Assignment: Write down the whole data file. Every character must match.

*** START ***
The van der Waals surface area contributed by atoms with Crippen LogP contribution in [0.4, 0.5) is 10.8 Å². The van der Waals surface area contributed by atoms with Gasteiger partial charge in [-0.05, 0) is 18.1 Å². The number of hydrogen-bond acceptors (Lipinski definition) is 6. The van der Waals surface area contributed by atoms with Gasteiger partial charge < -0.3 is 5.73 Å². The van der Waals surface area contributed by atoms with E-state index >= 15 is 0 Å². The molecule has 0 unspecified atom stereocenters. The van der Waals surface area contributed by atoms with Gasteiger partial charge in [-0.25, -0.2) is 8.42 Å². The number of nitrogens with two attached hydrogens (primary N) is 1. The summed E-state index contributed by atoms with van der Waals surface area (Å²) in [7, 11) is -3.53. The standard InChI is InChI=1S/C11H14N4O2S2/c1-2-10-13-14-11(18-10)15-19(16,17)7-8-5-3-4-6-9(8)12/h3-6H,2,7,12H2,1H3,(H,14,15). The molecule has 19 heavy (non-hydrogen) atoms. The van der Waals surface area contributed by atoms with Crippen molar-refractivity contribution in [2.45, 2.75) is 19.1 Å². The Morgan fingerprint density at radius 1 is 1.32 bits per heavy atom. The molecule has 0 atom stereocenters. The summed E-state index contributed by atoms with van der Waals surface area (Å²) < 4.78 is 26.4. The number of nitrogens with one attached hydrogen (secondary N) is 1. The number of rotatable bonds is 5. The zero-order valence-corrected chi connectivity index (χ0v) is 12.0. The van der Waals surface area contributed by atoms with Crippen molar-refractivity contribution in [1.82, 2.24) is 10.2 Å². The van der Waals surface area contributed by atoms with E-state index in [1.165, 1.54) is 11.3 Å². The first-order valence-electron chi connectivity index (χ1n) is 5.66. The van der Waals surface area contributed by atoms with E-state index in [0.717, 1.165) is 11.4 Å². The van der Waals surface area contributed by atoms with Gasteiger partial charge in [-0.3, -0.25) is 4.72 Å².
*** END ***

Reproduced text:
The van der Waals surface area contributed by atoms with Crippen LogP contribution in [0.4, 0.5) is 10.8 Å². The van der Waals surface area contributed by atoms with Gasteiger partial charge in [-0.05, 0) is 18.1 Å². The number of hydrogen-bond acceptors (Lipinski definition) is 6. The van der Waals surface area contributed by atoms with Gasteiger partial charge < -0.3 is 5.73 Å². The van der Waals surface area contributed by atoms with E-state index >= 15 is 0 Å². The molecule has 0 unspecified atom stereocenters. The van der Waals surface area contributed by atoms with Gasteiger partial charge in [-0.25, -0.2) is 8.42 Å². The number of nitrogens with two attached hydrogens (primary N) is 1. The summed E-state index contributed by atoms with van der Waals surface area (Å²) in [7, 11) is -3.53. The standard InChI is InChI=1S/C11H14N4O2S2/c1-2-10-13-14-11(18-10)15-19(16,17)7-8-5-3-4-6-9(8)12/h3-6H,2,7,12H2,1H3,(H,14,15). The molecule has 19 heavy (non-hydrogen) atoms. The van der Waals surface area contributed by atoms with Crippen molar-refractivity contribution in [2.45, 2.75) is 19.1 Å². The Morgan fingerprint density at radius 1 is 1.32 bits per heavy atom. The molecule has 0 atom stereocenters. The summed E-state index contributed by atoms with van der Waals surface area (Å²) < 4.78 is 26.4. The number of nitrogens with one attached hydrogen (secondary N) is 1. The number of rotatable bonds is 5. The zero-order valence-corrected chi connectivity index (χ0v) is 12.0. The van der Waals surface area contributed by atoms with Crippen molar-refractivity contribution in [1.82, 2.24) is 10.2 Å². The van der Waals surface area contributed by atoms with E-state index in [1.165, 1.54) is 11.3 Å². The first-order valence-electron chi connectivity index (χ1n) is 5.66. The van der Waals surface area contributed by atoms with E-state index in [0.717, 1.165) is 11.4 Å². The van der Waals surface area contributed by atoms with Gasteiger partial charge in [-0.3, -0.25) is 4.72 Å².